Human ion channels share high similarity with their C. elegans homologs, especially in their transmembrane domains29. To overcome the possible barrier of expressing human ion channels in C. elegans, we first made human-worm chimeric ion channels according to the strategy described in Fig. 1a. Ion channel inhibitors and activators often target at transmembrane domains and/or loops at the membrane periphery of the channels. We thus assumed that a chimeric ion channel consisting of transmembrane domains and their connecting loops of a human ion channel, and N-/C-terminus of its C. elegans homolog, would largely maintain pharmacological properties of the human ion channel and could be functionally expressed in C. elegans. A gain-of-function mutation was introduced into the channel (named as chimeric ion channel 1, Fig. 1a) to induce clear behavioral defects in the transgenic worms expressing the channel, and drugs that alleviate the phenotypic defects could be inhibitors of the channel (Fig. 1b). For screening channel activators or functional correctors of a mutant channel, a second mutation, which is a loss-of-function mutation, was introduced into the channel (named as chimeric ion channel 2, Fig. 1a), and transgenic worms expressing this channel should show no or weak behavioral defects due to the reduced channel function. Small molecules that aggravate the worms’ behavioral defects are potential activators of the channel (Fig. 1b).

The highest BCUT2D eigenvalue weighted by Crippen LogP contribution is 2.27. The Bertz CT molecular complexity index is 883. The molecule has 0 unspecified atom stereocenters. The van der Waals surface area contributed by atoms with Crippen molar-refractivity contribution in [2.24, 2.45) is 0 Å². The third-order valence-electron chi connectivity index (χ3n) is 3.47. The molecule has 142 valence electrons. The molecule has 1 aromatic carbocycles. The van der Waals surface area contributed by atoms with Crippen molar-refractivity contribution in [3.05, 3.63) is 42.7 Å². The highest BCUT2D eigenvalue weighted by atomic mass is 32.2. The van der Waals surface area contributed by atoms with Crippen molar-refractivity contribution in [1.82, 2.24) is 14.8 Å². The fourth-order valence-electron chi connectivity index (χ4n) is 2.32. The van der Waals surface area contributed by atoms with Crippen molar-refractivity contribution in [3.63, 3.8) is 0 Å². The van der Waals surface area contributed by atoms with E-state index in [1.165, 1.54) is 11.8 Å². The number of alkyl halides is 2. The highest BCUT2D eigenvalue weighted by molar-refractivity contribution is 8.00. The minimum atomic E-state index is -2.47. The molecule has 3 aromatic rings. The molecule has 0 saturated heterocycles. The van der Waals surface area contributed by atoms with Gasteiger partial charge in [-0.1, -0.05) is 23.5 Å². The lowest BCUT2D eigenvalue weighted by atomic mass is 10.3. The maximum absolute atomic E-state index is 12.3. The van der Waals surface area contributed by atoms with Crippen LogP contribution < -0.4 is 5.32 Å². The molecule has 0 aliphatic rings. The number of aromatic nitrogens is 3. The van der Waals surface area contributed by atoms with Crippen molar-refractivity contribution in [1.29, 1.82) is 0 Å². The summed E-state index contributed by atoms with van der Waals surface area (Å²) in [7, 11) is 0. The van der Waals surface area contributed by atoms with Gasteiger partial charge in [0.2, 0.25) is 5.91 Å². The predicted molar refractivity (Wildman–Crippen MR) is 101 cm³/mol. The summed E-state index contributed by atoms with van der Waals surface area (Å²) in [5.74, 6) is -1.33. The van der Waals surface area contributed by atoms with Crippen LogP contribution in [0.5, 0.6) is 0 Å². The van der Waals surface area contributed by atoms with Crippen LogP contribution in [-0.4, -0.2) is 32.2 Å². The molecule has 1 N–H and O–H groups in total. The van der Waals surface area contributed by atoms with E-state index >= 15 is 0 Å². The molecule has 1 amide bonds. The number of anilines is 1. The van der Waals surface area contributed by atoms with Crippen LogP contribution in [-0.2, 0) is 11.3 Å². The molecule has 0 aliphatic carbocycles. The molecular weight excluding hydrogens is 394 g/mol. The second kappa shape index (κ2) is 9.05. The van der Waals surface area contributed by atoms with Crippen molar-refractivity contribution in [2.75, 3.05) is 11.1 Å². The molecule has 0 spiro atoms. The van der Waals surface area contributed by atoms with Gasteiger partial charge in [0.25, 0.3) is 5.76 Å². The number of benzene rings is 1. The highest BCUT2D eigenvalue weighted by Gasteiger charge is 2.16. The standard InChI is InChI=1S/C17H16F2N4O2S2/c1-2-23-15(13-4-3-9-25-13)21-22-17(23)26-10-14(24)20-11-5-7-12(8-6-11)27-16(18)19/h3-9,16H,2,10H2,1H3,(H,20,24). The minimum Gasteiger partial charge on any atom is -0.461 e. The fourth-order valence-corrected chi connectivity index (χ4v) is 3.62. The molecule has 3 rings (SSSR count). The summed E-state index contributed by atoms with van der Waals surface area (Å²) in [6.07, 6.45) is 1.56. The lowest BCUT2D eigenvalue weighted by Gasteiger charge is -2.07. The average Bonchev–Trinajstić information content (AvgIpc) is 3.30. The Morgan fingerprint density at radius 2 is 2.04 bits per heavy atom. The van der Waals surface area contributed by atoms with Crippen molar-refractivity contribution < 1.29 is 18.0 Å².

Fig. 1
Fig. 1

C. elegans models of channelopathies show behavioral defects. a Schematic illumination of chimeric ion channels. The chimeric ion channels consist of transmembrane domains and their connecting loops of a human ion channel, and N-/C-terminus of its C. elegans homolog. The gain-of-function mutation was expected to alter cell excitability and consequently induce behavioral defects in transgenic worms. b Schematic illumination of generating animal models of channelopathies and strategy for drug screenings. Transgenic worms expressing chimeric ion channel 1 proteins will exhibit clear behavior defects. Drugs that alleviate the phenotypic defects could be inhibitors of the channel. Transgenic worms expressing chimeric ion channel 2 proteins will show no or weak behavior defects due to the reduced channel function, and drugs aggravate the worms’ behavioral defects are potential activators or functional correctors of the channel. c Microscopy images of wild-type N2 and hERGChimera/A536W transgenic worms. Scale bar, 200 µM. White arrows indicate C. elegans eggs. d, e Locomotive (d) and egg-laying (e) behaviors of of young adult wild-type N2 and hERGChimera/A536W transgenic worms. f Fluorescent images of worms expressing both mCherry and hERGchimera/A536W::GFP proteins that were driven by the unc-103 promoter. Blue arrows indicate head neurons. Scale bar, 10 μm. All data shown are mean ± s.e.m. ***P < 0.001 (Student’s t-tests for d, e)